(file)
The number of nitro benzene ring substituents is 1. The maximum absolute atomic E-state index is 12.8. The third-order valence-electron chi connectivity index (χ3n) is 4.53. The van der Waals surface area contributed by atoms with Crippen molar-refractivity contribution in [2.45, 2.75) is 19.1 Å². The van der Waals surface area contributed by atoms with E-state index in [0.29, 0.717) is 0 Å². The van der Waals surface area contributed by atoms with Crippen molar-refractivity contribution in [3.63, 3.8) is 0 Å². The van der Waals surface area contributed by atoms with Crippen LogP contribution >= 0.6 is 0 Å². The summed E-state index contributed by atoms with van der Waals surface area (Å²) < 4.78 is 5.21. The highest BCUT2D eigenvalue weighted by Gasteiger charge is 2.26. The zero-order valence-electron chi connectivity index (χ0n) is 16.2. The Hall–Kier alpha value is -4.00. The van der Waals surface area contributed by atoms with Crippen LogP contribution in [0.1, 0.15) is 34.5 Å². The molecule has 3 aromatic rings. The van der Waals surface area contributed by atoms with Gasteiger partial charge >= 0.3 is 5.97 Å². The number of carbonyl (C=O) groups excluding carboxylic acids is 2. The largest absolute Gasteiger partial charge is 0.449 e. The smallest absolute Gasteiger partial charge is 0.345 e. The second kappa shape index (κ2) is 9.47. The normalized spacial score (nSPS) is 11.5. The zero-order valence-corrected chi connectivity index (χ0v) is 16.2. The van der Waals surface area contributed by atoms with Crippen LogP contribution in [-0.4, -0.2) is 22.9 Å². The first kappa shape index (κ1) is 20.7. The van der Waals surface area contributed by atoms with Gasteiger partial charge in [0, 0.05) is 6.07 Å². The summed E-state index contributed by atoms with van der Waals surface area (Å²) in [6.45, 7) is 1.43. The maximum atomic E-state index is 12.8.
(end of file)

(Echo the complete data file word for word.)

The number of nitro benzene ring substituents is 1. The maximum absolute atomic E-state index is 12.8. The third-order valence-electron chi connectivity index (χ3n) is 4.53. The van der Waals surface area contributed by atoms with Crippen molar-refractivity contribution in [2.45, 2.75) is 19.1 Å². The van der Waals surface area contributed by atoms with E-state index in [0.29, 0.717) is 0 Å². The van der Waals surface area contributed by atoms with Crippen molar-refractivity contribution in [3.63, 3.8) is 0 Å². The van der Waals surface area contributed by atoms with Crippen LogP contribution >= 0.6 is 0 Å². The summed E-state index contributed by atoms with van der Waals surface area (Å²) < 4.78 is 5.21. The highest BCUT2D eigenvalue weighted by Gasteiger charge is 2.26. The zero-order valence-electron chi connectivity index (χ0n) is 16.2. The Hall–Kier alpha value is -4.00. The van der Waals surface area contributed by atoms with Crippen LogP contribution in [0.1, 0.15) is 34.5 Å². The molecule has 3 aromatic rings. The van der Waals surface area contributed by atoms with Gasteiger partial charge >= 0.3 is 5.97 Å². The number of carbonyl (C=O) groups excluding carboxylic acids is 2. The largest absolute Gasteiger partial charge is 0.449 e. The smallest absolute Gasteiger partial charge is 0.345 e. The second kappa shape index (κ2) is 9.47. The normalized spacial score (nSPS) is 11.5. The zero-order valence-corrected chi connectivity index (χ0v) is 16.2. The van der Waals surface area contributed by atoms with Crippen LogP contribution in [-0.4, -0.2) is 22.9 Å². The first kappa shape index (κ1) is 20.7. The van der Waals surface area contributed by atoms with Gasteiger partial charge in [0, 0.05) is 6.07 Å². The summed E-state index contributed by atoms with van der Waals surface area (Å²) in [6.45, 7) is 1.43. The maximum atomic E-state index is 12.8.